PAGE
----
Misinterpreting Jane: Austen, Romance and the Media
June 13, 2013
K. G. Ponting Memorial Bursary
August 25, 2012
Experiencing the Past: Historical Re-enactment as Academic Practice?
November 13, 2013
“Brave Unwet the Rain”: Dressing for the Weather
March 5, 2014
Britain is known for its bad weather and, with the recent wind, rain, and flooding bombarding the country, people have been reaching for their raincoats, umbrellas, and wellington boots to protect themselves from the elements. Unsurprisingly, finding ways to shelter and protect the body, and preserve precious or delicate clothes, has always been a preoccupation for sufferers of this inclement climate. This post provides a brief snapshot of how people used clothing to protect themselves from blustery and drizzly weather at either end of the eighteenth century.
John Gay’s Trivia; or the Art of Walking the Streets of London (1716) provides an amusing insight into how the inhabitants of early eighteenth-century London dealt with the weather. The poem showcases the functionality of men’s garments. The writer asserts that the shoes of the “prudent walker” should not be made of flimsy leather, nor have heels or a “‘scallop’d top”, instead favouring “firm, well-hammer’d soles”. The poem also provides advice about suitable coats, warning against “silken drugget”, an inexpensive wool and silk mix, “frieze”, a coarse wool with an uneven nap, or “camlet”, another woven silk and wool mix. Instead, “true witney broad-cloath [sic] with its shag unshorn” is recommended. This was a fabric produced in Oxfordshire and commonly used for blankets.
When the narrator of Trivia turns to “implements proper for female walkers”, he depicts women dependent upon accessories to shield them. The clothing of a woman was considered to be figuratively at one with her body, meaning that both the body and the clothing together must be defended. A “riding-hood”, the “umbrella’s oily shed” and the “female implement” of the patten, a protective overshoe consisting of a carved wooden sole raised above the ground on an iron ring, are the only accoutrements mentioned. The woman and her clothing are encased in protective garments, sheltering her from the weather.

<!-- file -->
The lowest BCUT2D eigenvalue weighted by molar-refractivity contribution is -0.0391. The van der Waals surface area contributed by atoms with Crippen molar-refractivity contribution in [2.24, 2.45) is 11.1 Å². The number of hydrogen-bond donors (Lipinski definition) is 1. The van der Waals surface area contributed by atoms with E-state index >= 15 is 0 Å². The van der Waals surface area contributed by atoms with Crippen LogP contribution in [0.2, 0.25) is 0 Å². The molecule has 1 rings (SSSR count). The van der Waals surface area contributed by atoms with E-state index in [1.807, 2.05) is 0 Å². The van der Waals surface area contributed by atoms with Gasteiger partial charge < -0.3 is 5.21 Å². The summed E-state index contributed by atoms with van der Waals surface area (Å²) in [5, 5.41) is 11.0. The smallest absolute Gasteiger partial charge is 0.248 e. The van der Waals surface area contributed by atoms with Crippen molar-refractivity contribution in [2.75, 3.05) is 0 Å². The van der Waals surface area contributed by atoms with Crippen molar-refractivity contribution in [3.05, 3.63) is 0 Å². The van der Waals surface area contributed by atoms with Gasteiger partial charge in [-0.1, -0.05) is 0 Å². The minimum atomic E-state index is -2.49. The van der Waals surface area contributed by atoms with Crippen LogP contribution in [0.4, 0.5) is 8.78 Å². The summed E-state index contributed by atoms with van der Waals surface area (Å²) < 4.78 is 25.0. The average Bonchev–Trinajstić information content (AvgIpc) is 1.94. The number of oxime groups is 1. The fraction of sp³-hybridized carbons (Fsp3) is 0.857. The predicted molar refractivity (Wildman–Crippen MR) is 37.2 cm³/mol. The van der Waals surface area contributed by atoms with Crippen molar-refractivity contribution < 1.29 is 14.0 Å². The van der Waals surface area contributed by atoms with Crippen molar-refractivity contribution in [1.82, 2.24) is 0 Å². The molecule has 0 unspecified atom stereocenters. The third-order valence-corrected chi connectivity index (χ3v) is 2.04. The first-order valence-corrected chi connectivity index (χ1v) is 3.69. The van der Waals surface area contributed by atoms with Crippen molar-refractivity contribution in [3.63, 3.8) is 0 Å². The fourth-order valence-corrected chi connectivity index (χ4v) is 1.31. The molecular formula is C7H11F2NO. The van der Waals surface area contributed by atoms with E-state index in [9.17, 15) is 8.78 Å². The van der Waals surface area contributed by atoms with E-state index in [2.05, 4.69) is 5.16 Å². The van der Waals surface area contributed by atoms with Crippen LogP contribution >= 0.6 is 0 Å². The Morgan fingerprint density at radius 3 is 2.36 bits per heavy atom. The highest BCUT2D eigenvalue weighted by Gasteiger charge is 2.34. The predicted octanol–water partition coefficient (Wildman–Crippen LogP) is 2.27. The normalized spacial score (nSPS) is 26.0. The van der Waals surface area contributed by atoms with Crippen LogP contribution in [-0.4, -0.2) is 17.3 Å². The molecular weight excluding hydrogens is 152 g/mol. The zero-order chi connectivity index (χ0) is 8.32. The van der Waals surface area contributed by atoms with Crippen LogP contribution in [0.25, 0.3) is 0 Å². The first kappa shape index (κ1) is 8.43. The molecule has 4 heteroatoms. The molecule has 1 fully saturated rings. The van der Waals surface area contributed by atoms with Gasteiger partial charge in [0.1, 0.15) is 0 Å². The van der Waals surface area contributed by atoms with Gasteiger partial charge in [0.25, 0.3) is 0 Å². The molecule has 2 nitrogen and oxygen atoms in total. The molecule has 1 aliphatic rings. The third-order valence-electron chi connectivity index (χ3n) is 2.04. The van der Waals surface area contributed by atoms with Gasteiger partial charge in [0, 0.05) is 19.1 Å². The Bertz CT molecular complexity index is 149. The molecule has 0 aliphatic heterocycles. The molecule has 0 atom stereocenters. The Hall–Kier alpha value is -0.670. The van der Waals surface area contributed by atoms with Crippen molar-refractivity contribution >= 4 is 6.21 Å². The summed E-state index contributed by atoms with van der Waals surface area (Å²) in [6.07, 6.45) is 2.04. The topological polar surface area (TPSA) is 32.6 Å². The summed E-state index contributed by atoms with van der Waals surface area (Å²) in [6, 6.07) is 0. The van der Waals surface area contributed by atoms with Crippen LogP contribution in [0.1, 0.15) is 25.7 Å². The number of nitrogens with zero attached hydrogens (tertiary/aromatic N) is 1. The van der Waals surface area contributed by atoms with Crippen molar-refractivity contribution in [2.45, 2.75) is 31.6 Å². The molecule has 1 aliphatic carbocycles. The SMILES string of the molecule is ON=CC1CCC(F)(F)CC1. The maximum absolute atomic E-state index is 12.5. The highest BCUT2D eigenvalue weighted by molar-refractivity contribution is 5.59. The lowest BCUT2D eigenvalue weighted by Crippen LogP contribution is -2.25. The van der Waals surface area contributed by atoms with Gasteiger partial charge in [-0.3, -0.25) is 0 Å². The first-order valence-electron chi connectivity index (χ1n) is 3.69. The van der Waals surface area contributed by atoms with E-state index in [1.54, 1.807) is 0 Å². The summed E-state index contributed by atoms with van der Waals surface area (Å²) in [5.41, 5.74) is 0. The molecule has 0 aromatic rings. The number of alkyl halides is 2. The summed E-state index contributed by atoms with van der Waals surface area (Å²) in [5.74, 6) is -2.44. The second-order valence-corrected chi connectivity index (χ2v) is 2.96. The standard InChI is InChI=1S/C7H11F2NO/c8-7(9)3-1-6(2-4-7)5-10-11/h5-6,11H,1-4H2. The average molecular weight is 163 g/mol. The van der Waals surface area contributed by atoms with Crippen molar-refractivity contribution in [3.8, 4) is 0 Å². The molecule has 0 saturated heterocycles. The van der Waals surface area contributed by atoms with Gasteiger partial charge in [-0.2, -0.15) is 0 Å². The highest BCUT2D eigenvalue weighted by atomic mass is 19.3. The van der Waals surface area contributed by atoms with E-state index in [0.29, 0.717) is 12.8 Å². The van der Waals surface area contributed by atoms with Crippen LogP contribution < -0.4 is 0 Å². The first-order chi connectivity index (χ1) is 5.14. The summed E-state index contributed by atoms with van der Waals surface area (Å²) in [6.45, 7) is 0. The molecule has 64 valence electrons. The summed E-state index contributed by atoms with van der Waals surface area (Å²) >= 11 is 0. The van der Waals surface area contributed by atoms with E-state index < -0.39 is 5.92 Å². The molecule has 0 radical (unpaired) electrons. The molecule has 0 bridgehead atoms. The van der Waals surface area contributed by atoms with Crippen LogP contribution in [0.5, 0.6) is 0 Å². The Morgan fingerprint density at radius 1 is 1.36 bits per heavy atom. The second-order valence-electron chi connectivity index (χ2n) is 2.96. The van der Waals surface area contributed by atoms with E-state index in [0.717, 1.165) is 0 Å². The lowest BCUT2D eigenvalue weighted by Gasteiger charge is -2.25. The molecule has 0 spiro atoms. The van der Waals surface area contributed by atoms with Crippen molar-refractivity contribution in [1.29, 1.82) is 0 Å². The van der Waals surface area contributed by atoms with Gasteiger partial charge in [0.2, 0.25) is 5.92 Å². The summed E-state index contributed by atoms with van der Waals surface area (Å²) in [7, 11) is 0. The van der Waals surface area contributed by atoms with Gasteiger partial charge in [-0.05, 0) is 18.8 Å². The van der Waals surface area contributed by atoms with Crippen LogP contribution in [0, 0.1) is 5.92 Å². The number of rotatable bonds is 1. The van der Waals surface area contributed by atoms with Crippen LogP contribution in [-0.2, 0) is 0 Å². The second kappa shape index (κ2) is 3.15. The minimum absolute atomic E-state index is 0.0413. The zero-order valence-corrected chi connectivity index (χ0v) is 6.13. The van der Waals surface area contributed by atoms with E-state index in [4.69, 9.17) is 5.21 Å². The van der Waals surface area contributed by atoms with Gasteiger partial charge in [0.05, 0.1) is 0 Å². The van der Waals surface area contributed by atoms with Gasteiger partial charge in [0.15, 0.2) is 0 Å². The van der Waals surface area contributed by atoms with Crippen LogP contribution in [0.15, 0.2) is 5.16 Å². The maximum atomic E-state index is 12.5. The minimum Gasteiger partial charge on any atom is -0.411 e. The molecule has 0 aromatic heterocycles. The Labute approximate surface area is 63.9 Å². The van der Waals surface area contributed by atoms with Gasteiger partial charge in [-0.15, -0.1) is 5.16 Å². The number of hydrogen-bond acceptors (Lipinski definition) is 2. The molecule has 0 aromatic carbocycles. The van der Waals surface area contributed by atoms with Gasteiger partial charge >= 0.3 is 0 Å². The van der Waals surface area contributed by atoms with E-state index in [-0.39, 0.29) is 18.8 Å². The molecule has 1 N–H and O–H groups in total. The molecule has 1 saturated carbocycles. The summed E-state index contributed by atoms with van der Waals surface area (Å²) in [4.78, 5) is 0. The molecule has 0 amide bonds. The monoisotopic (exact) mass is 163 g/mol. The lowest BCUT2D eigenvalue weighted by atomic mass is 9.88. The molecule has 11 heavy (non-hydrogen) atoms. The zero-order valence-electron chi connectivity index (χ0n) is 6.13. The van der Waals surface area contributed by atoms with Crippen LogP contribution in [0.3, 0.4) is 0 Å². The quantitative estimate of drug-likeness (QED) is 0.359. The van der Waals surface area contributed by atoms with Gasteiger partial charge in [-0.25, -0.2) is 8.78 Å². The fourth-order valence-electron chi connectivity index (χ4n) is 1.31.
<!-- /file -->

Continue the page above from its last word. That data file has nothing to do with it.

A century later, famed caricaturist James Gillray published a series of seven prints mocking the pride of man in the face of nature. The example pictured here, Sad Sloppy Weather, centres on the state of the streets after a rain shower. Having stepped on an uneven paving slab, the man has splattered his legs with dirty water from a gushing drainpipe, covering the intricate clocked design on his white stockings. His wet umbrella, useless to protect him, is instead being used as a walking stick. The flaws and impracticality of his clothing are emphasised by the impotent, wet, ripped shirt and stockings hanging from the wall behind.
In the eighteenth century, as now, people strove to find protection from the elements in clothing, with varying degrees of success. Cloaks, shoes, pattens, coats, and umbrellas were all advocated as effective shields against the stormy elements. Yet, like the character in Gillray’s print, even though we may acquire all the recommended clothing to protect ourselves, our coats and umbrellas are no match for the British weather